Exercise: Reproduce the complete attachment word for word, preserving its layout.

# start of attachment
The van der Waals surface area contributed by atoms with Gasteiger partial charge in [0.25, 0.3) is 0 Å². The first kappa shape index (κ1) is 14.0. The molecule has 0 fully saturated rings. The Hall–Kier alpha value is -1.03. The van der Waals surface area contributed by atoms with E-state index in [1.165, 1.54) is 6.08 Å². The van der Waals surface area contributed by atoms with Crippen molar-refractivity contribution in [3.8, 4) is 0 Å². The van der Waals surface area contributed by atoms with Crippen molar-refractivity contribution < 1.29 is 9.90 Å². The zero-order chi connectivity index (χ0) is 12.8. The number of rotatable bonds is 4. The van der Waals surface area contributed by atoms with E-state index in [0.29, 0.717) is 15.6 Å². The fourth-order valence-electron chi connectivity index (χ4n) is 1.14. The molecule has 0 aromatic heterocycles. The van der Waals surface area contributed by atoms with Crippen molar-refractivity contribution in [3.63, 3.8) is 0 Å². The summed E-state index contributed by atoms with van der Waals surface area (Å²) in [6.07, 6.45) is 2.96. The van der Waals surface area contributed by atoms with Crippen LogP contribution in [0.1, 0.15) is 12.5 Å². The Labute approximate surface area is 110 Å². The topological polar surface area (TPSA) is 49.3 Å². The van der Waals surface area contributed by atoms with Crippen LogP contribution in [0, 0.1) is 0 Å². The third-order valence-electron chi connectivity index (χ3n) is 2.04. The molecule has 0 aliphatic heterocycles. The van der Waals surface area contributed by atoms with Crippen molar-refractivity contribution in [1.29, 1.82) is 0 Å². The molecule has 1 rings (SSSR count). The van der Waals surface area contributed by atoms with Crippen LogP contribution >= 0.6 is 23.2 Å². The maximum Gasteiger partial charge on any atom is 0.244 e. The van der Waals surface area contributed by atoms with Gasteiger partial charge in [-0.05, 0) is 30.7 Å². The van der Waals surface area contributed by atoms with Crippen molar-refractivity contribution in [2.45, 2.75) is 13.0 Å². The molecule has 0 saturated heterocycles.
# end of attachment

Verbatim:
The van der Waals surface area contributed by atoms with Gasteiger partial charge in [0.25, 0.3) is 0 Å². The first kappa shape index (κ1) is 14.0. The molecule has 0 fully saturated rings. The Hall–Kier alpha value is -1.03. The van der Waals surface area contributed by atoms with E-state index in [1.165, 1.54) is 6.08 Å². The van der Waals surface area contributed by atoms with Crippen molar-refractivity contribution in [3.8, 4) is 0 Å². The van der Waals surface area contributed by atoms with Crippen molar-refractivity contribution < 1.29 is 9.90 Å². The zero-order chi connectivity index (χ0) is 12.8. The number of rotatable bonds is 4. The van der Waals surface area contributed by atoms with E-state index in [0.29, 0.717) is 15.6 Å². The fourth-order valence-electron chi connectivity index (χ4n) is 1.14. The molecule has 0 aromatic heterocycles. The van der Waals surface area contributed by atoms with Crippen molar-refractivity contribution in [3.63, 3.8) is 0 Å². The summed E-state index contributed by atoms with van der Waals surface area (Å²) in [6.07, 6.45) is 2.96. The van der Waals surface area contributed by atoms with Crippen LogP contribution in [0.1, 0.15) is 12.5 Å². The Labute approximate surface area is 110 Å². The topological polar surface area (TPSA) is 49.3 Å². The van der Waals surface area contributed by atoms with Crippen LogP contribution in [0, 0.1) is 0 Å². The third-order valence-electron chi connectivity index (χ3n) is 2.04. The molecule has 0 aliphatic heterocycles. The van der Waals surface area contributed by atoms with Crippen molar-refractivity contribution in [1.29, 1.82) is 0 Å². The molecule has 1 rings (SSSR count). The van der Waals surface area contributed by atoms with Crippen LogP contribution >= 0.6 is 23.2 Å². The maximum Gasteiger partial charge on any atom is 0.244 e. The van der Waals surface area contributed by atoms with Gasteiger partial charge in [-0.05, 0) is 30.7 Å². The van der Waals surface area contributed by atoms with Crippen molar-refractivity contribution in [2.45, 2.75) is 13.0 Å². The molecule has 0 saturated heterocycles.